At Inverness we stayed at a small hotel popular with rail enthusiasts. I had found the address in one of David’s rail magazines. They were happy to leave breakfast supplies outside our door when we chose to go out early in the morning on a day trip to Wick. We were a bit surprised that they left toast though. I hadn’t realised that in parts of the UK people ate cold toast.

Wick and Thurso are as far as you can go by train in the UK. We chose Wick as our destination for a day outing. Wick is a fishing port and once again I was captivated by the fishing boats. Wick was originally a Viking settlement and it would have been interesting to spend more time exploring the area which has ruins, walks and wildlife to see. I think a car would have been handy up here though.

Fishing boat at Wick
Fishing boat at Wick
Fishing boat at Wick
Fishing boat at Wick

Loch Ness

We couldn’t leave Inverness without travelling to nearby Loch Ness. We took a local bus to visit the ruins of Urquhart Castle. We also visited a local museum which had a lot of information about the loch and the various expeditions that had been made to try to find the elusive Loch Ness Monster. I have to say that on the day that we were there we didn’t see anything out of the ordinary. There have been a lot of hoaxes over the years and I think that I would be sorry in a way if scientists were able to prove or disprove that there was a creature living in Loch Ness. The mystery of it is part of the attraction. Either way tourist operators and businesses in the region have done well out of “Nessie”.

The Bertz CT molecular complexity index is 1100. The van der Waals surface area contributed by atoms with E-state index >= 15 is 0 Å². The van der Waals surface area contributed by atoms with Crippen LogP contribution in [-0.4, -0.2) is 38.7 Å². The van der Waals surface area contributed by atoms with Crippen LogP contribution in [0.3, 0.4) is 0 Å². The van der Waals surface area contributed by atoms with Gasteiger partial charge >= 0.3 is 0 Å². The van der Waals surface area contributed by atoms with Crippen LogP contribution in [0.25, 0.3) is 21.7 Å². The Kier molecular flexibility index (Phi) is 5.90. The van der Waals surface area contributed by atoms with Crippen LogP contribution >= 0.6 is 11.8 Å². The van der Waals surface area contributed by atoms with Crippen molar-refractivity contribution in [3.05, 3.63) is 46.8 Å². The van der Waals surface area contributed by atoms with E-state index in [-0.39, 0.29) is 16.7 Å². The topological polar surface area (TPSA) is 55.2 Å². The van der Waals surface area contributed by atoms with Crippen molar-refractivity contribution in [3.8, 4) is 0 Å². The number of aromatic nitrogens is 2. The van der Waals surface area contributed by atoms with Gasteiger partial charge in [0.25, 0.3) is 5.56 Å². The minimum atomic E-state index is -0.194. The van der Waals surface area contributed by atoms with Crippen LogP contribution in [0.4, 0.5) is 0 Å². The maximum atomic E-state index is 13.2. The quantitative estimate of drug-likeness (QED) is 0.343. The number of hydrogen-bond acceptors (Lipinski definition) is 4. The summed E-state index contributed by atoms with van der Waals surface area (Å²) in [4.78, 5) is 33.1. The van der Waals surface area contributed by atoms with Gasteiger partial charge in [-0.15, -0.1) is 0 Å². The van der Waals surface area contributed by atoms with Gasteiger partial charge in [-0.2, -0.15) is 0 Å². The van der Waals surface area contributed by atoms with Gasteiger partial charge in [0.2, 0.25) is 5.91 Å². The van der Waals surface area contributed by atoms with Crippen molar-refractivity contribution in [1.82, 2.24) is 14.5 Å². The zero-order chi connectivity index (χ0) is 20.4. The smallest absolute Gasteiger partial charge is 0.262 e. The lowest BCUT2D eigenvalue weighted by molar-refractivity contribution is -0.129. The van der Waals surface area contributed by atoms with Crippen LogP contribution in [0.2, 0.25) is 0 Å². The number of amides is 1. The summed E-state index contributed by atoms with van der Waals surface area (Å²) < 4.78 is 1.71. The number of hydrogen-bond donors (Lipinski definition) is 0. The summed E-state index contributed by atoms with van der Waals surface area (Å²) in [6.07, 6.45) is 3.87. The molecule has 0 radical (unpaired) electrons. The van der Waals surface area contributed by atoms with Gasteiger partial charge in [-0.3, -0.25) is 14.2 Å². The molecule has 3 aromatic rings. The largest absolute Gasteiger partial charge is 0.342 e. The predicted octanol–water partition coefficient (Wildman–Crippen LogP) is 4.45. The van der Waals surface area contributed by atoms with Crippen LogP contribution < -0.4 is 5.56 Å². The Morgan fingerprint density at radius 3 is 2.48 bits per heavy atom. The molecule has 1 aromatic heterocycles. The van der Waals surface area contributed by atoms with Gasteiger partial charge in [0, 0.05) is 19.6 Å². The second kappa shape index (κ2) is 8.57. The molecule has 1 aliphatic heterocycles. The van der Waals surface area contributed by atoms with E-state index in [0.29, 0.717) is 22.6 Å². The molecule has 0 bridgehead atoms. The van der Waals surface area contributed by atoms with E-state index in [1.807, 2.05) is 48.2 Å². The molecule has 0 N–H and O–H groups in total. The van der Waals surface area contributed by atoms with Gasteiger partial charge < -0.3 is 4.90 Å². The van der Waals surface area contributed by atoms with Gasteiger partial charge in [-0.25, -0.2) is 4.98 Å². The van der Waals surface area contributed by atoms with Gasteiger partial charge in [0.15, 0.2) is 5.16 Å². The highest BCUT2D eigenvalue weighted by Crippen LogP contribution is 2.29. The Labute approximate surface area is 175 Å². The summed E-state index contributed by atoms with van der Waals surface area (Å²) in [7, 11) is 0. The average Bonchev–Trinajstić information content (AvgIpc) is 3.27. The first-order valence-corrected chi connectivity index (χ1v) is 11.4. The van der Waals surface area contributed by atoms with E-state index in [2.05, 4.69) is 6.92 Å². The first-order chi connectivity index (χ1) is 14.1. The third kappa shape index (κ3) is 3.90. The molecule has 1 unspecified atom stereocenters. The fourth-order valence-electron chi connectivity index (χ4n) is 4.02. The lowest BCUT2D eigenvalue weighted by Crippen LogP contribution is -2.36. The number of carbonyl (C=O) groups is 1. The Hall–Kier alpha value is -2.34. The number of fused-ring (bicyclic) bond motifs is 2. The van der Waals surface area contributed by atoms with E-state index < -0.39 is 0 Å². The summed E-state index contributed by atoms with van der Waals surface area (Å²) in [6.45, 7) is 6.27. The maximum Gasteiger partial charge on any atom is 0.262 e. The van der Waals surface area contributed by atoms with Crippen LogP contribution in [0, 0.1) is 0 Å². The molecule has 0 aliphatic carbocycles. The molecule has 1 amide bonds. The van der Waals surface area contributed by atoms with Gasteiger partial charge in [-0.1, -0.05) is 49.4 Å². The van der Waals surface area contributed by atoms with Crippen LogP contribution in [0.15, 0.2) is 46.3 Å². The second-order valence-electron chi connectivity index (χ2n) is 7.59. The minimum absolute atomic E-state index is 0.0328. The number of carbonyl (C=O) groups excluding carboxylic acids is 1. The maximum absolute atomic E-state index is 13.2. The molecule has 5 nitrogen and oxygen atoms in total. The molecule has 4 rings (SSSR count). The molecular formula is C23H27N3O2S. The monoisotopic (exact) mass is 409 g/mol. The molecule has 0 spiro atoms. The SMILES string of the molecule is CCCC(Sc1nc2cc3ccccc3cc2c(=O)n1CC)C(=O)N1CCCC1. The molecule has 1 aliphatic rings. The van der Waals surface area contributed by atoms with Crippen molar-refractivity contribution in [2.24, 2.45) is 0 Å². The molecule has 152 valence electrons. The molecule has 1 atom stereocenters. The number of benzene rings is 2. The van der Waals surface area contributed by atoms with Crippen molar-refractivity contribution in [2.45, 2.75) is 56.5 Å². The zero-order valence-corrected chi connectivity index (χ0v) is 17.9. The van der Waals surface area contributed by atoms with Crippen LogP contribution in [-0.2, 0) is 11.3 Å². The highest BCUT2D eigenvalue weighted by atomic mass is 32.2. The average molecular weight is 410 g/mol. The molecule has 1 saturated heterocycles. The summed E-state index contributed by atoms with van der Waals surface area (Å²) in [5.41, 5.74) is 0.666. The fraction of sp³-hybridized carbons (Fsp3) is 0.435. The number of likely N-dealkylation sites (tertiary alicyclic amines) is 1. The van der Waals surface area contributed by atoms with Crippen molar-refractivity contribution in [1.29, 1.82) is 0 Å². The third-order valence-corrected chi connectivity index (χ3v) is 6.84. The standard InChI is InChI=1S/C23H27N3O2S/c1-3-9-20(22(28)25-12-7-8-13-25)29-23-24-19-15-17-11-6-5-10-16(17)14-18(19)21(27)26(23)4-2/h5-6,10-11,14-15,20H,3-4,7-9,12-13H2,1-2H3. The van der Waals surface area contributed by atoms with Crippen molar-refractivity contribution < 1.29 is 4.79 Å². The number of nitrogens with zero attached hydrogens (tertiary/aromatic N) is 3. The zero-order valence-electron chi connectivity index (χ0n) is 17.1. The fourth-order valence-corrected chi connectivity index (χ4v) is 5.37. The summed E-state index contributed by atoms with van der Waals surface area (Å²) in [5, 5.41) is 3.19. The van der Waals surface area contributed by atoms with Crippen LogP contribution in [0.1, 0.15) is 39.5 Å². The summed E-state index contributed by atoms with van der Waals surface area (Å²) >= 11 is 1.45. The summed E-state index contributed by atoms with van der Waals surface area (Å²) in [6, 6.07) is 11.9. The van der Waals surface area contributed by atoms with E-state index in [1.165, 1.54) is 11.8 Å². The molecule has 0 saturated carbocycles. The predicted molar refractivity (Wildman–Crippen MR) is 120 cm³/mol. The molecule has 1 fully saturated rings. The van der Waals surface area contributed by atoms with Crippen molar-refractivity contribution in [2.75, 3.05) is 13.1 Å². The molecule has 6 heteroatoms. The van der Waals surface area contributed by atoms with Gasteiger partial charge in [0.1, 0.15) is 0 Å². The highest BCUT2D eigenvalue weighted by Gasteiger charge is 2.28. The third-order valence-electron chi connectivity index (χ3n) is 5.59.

We watched the movie “Loch Ness”  released in 1996 which starred Ted Danson. It wasn’t a brilliant movie, we watched it for the scenery really, but we did like the ending where Nessie is left in peace. I thought the castle ruins were very atmospheric and I liked hearing the piper who was playing there the day we visited.

Ruins of Urquhart Castle at Loch Ness
Ruins of Urquhart Castle at Loch Ness
Urquhart Castle ruins
The ruins of Urquhart Castle from above
The Piper
Piper at Urquhart Castle, Loch Ness